But we Jews who live in the Diaspora haven’t had it much better this year.  I imagine many of us are still deeply disturbed by the events that took place in Charlottesville this summer, when Nazis and white supremacists marched in the streets of an American city chanting Nazi slogans and waving flags with swastikas.  Our brothers and sisters in Europe have their own concerns, with the left in England revisiting classic anti-Semitic tropes, and the right in Germany electing neo-Nazis to sit in the German parliament.  %13 in last week’s elections!

And in this kind of world, in this kind of year, do Jews have to spend their time telling other Jews they don’t practice Judaism the right way, that they aren’t authentically Jewish, they aren’t observant enough?  Does the Chief Rabbinate have to release blacklists of rabbis?  Does the government of Israel have to renege on its agreements with the liberal Jewish community, does it have to alienate Jews at a time when if anything Jews should becoming together?  I understand that we all have a tendency to pass judgement on others. That is one of the reasons why YK exits!  And in the Jewish community we seem to have a particular talent for judging others.  But don’t we Jews have other things to worry about, aside from judging each other?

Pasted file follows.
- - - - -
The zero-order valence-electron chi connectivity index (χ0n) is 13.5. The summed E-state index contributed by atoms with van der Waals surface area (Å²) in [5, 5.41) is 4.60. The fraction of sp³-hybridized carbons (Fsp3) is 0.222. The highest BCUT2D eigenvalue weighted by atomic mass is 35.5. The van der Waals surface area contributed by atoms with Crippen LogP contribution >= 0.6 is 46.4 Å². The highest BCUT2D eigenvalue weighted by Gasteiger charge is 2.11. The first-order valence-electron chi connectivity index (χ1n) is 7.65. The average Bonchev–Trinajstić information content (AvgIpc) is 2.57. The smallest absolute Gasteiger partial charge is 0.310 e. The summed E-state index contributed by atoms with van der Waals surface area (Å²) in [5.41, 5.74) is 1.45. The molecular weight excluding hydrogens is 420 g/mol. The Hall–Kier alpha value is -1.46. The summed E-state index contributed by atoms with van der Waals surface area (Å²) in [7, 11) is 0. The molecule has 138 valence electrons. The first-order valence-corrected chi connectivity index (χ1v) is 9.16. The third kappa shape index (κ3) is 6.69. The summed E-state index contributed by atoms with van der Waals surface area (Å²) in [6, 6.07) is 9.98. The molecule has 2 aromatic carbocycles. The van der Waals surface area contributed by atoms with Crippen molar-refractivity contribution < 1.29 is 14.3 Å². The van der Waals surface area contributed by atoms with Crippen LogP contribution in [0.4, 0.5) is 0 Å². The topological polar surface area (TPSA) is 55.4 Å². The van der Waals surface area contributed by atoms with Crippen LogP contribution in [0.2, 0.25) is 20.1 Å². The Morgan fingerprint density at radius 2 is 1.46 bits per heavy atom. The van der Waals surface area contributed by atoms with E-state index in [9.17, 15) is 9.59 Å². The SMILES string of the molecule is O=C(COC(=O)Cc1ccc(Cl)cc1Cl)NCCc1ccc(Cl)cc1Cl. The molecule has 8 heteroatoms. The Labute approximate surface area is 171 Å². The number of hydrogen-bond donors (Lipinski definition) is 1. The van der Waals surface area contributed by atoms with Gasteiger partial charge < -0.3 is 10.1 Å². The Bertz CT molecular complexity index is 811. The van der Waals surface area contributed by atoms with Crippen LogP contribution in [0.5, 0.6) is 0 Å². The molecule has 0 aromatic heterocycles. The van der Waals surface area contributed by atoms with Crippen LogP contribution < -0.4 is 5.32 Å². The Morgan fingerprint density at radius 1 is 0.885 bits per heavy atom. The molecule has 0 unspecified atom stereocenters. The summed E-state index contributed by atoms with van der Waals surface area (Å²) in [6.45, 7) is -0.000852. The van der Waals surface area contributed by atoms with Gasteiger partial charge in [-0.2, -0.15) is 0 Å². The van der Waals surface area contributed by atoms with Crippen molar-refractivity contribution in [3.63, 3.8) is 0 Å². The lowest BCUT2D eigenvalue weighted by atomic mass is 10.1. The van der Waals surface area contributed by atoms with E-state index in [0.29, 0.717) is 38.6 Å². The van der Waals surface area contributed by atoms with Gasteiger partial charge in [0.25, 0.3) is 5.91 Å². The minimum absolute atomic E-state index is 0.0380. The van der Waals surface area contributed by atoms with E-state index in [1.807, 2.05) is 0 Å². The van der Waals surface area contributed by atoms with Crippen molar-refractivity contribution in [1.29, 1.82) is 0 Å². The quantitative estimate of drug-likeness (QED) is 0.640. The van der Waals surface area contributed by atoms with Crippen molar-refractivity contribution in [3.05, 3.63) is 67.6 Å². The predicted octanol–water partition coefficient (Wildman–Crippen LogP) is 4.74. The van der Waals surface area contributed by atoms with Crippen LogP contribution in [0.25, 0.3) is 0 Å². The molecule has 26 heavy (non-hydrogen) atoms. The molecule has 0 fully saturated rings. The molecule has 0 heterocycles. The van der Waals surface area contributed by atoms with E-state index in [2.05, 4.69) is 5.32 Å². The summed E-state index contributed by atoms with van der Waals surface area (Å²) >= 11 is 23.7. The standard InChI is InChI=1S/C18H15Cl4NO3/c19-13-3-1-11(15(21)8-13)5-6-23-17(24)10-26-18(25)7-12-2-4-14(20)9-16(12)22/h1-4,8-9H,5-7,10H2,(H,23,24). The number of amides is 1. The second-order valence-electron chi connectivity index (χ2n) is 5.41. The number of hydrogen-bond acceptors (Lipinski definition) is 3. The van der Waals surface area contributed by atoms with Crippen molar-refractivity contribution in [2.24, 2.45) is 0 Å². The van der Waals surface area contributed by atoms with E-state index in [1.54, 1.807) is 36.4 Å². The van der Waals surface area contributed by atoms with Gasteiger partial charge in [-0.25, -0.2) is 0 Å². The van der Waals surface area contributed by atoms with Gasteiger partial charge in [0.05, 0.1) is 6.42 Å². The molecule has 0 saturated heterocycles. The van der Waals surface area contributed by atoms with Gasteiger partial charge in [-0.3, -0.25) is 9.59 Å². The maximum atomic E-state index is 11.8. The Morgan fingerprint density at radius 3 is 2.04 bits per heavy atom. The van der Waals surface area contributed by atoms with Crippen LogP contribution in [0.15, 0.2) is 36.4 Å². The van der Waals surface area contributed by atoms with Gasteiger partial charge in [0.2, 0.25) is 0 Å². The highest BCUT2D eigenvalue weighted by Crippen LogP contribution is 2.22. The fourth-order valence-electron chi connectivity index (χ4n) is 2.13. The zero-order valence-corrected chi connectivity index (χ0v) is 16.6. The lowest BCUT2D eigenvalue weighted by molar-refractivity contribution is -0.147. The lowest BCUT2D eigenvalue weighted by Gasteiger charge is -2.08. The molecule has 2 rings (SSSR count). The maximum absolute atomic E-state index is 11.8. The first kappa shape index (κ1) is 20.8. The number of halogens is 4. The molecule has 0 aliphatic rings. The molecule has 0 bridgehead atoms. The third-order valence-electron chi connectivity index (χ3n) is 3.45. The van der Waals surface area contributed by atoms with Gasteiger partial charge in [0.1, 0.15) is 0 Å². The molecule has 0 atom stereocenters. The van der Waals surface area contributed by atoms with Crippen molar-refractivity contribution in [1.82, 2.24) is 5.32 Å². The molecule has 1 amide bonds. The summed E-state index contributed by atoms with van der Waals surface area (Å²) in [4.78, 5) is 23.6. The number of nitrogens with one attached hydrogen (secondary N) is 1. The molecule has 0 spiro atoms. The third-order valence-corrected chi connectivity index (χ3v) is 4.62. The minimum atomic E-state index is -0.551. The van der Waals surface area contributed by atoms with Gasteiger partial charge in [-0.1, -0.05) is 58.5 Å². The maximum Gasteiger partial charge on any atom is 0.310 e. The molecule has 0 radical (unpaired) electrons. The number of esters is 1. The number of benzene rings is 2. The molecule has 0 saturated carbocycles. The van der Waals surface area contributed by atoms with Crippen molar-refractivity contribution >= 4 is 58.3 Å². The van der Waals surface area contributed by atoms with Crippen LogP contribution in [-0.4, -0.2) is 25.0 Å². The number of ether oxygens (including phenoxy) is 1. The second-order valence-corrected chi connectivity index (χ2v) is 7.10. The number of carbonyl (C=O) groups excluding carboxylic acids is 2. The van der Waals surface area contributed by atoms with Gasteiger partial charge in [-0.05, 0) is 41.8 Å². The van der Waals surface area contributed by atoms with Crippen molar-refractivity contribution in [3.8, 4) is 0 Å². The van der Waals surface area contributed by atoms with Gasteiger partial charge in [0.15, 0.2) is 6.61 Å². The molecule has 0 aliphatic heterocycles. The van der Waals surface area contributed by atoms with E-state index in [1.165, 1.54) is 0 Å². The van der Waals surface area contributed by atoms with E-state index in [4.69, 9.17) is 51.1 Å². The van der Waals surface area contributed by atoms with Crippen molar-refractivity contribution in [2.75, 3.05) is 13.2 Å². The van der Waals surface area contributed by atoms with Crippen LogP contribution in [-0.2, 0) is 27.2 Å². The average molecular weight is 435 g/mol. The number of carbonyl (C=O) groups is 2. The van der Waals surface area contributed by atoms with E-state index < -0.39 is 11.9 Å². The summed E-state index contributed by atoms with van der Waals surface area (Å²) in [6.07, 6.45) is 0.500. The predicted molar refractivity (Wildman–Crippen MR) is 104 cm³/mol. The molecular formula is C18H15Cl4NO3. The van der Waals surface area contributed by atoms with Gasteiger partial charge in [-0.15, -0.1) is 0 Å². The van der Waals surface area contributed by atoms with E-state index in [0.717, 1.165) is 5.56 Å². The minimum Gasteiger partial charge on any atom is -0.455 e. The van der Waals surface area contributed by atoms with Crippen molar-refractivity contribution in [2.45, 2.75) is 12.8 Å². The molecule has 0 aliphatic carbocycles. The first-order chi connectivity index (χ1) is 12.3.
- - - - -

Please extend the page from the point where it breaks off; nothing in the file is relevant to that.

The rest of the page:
The message of Yom Kippur is to look inwards, and to judge oneself, and to leave the judging of others to God.  In ancient times, when the High Priest went into the inner precincts of the Temple, to pray for a good year, he prayed for all Jews.  He didn’t say, ‘I am going to pray for the Jews of Beth El, and not Chizuk Amuno.’   And if we wake up in the morning, and somehow the Temple has miraculously been rebuilt over night, and a High Priest found, his prayer in that Temple would also be for ALL Jews – in Israel, and in the Diaspora, Orthodox and Conservative and Reform and Reconstructionist.

In its introduction to the Avoda service, our mahzor quotes the teaching of a Hasidic master.  “Wherever a person stands to lift up eyes to heaven, that place is a Holy of Holies. Every human being created by God in God’s own image is a High Priest. Each day of a person’s life is the Day of Atonement. Each one of us can face God with the language of the heart. Each one of us can be forgiven. Each one of us can achieve atonement and be made pure in the eyes of God.”

That is a message that I hope and pray the Chief Rabbinate of Israel and the Netanyahu administration will take to heart.  But the truth is it is a message all of us need to hear and take to heart, in Israel and in the Diaspora.  It affirms every person and every place as part of God’s creation. That each of us despite our diversity, in age, in location, in language, in observance, in worldly goods can find God’s love and support as we journey through life.

We all pray in the same words on the HHDs, the pious and those less so. בספר חיים…וכל עמך בית ישראל. May we and the entire House of Israel be called to mind and inscribed for life, blessing, sustenance, and peace in the Book of Life.

May that be God’s wish, and the wish of all Jewish people, one for another, in this new year –

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Filed under American Jewry, Beth El Congregation, High Holy Days, Israel, Israeli-American relations, Jewish festivals, Jewish life, preaching, Rabbi Steven Schwartz, religious fundamentalism, sermon, Uncategorized, Yom Kippur

Make America Gilead Again